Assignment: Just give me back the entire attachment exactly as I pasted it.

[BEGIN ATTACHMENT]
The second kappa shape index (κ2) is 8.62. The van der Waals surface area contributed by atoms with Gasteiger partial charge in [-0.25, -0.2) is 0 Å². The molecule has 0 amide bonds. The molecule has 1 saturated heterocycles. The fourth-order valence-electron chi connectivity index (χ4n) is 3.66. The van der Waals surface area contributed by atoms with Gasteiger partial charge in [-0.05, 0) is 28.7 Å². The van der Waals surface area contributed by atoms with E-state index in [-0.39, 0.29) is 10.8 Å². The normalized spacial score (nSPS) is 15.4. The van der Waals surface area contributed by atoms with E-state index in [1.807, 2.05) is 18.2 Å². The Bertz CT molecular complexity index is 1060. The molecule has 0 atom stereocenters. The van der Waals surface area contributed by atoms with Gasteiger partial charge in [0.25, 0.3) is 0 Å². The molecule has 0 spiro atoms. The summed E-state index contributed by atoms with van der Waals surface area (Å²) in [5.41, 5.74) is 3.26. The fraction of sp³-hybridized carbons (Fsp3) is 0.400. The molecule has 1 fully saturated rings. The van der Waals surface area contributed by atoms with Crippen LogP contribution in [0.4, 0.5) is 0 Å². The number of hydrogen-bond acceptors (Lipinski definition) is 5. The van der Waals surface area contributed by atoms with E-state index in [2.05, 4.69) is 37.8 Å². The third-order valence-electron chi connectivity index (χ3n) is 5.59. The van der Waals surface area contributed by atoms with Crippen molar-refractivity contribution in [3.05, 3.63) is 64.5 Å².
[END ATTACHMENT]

The second kappa shape index (κ2) is 8.62. The van der Waals surface area contributed by atoms with Gasteiger partial charge in [-0.25, -0.2) is 0 Å². The molecule has 0 amide bonds. The molecule has 1 saturated heterocycles. The fourth-order valence-electron chi connectivity index (χ4n) is 3.66. The van der Waals surface area contributed by atoms with Gasteiger partial charge in [-0.05, 0) is 28.7 Å². The van der Waals surface area contributed by atoms with E-state index in [-0.39, 0.29) is 10.8 Å². The normalized spacial score (nSPS) is 15.4. The van der Waals surface area contributed by atoms with E-state index in [1.807, 2.05) is 18.2 Å². The Bertz CT molecular complexity index is 1060. The molecule has 0 atom stereocenters. The van der Waals surface area contributed by atoms with Gasteiger partial charge in [0.25, 0.3) is 0 Å². The molecule has 0 spiro atoms. The summed E-state index contributed by atoms with van der Waals surface area (Å²) in [5.41, 5.74) is 3.26. The fraction of sp³-hybridized carbons (Fsp3) is 0.400. The molecule has 1 fully saturated rings. The van der Waals surface area contributed by atoms with Crippen LogP contribution in [0.4, 0.5) is 0 Å². The number of hydrogen-bond acceptors (Lipinski definition) is 5. The van der Waals surface area contributed by atoms with E-state index in [2.05, 4.69) is 37.8 Å². The third-order valence-electron chi connectivity index (χ3n) is 5.59. The van der Waals surface area contributed by atoms with Crippen molar-refractivity contribution in [3.05, 3.63) is 64.5 Å².